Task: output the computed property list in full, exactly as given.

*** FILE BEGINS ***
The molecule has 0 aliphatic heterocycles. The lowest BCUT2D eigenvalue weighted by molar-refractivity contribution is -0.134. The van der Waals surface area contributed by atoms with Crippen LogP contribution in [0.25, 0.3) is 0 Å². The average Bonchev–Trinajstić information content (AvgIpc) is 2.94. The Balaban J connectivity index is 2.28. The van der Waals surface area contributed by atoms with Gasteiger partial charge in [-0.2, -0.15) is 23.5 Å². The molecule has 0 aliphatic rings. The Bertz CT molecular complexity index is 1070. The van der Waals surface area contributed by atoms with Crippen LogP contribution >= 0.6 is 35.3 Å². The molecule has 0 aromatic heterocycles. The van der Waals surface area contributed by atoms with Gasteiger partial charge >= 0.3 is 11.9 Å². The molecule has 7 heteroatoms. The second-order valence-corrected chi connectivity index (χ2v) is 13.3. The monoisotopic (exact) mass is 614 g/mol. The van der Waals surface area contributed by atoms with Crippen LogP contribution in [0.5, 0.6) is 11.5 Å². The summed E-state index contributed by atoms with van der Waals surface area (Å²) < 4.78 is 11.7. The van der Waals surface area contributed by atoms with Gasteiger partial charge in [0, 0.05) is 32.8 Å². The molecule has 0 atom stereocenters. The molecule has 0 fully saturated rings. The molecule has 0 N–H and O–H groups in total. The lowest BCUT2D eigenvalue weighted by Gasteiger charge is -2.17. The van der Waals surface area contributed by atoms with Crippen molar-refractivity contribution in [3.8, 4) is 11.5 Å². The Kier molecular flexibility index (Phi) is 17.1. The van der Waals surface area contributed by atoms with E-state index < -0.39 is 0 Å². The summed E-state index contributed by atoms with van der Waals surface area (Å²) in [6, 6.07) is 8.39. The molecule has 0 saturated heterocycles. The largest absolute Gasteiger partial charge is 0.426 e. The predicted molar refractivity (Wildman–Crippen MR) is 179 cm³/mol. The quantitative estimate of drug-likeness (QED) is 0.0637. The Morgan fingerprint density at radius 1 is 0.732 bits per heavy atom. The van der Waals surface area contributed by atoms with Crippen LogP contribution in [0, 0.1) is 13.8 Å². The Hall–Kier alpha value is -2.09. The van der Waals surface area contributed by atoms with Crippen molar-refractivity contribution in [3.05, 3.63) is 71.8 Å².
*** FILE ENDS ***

The molecule has 0 aliphatic heterocycles. The lowest BCUT2D eigenvalue weighted by molar-refractivity contribution is -0.134. The van der Waals surface area contributed by atoms with Crippen LogP contribution in [0.25, 0.3) is 0 Å². The average Bonchev–Trinajstić information content (AvgIpc) is 2.94. The Balaban J connectivity index is 2.28. The van der Waals surface area contributed by atoms with Gasteiger partial charge in [-0.2, -0.15) is 23.5 Å². The molecule has 0 aliphatic rings. The Bertz CT molecular complexity index is 1070. The van der Waals surface area contributed by atoms with Crippen LogP contribution >= 0.6 is 35.3 Å². The molecule has 0 aromatic heterocycles. The van der Waals surface area contributed by atoms with Gasteiger partial charge >= 0.3 is 11.9 Å². The molecule has 7 heteroatoms. The second-order valence-corrected chi connectivity index (χ2v) is 13.3. The monoisotopic (exact) mass is 614 g/mol. The van der Waals surface area contributed by atoms with Crippen LogP contribution in [0.5, 0.6) is 11.5 Å². The summed E-state index contributed by atoms with van der Waals surface area (Å²) < 4.78 is 11.7. The van der Waals surface area contributed by atoms with Gasteiger partial charge in [0, 0.05) is 32.8 Å². The molecule has 0 atom stereocenters. The molecule has 0 fully saturated rings. The molecule has 0 N–H and O–H groups in total. The lowest BCUT2D eigenvalue weighted by Gasteiger charge is -2.17. The van der Waals surface area contributed by atoms with Crippen molar-refractivity contribution in [3.8, 4) is 11.5 Å². The Kier molecular flexibility index (Phi) is 17.1. The van der Waals surface area contributed by atoms with E-state index < -0.39 is 0 Å². The summed E-state index contributed by atoms with van der Waals surface area (Å²) in [6, 6.07) is 8.39. The molecule has 0 saturated heterocycles. The largest absolute Gasteiger partial charge is 0.426 e. The predicted molar refractivity (Wildman–Crippen MR) is 179 cm³/mol. The quantitative estimate of drug-likeness (QED) is 0.0637. The Morgan fingerprint density at radius 1 is 0.732 bits per heavy atom. The van der Waals surface area contributed by atoms with Crippen LogP contribution in [0, 0.1) is 13.8 Å². The Hall–Kier alpha value is -2.09. The van der Waals surface area contributed by atoms with Crippen molar-refractivity contribution in [3.05, 3.63) is 71.8 Å².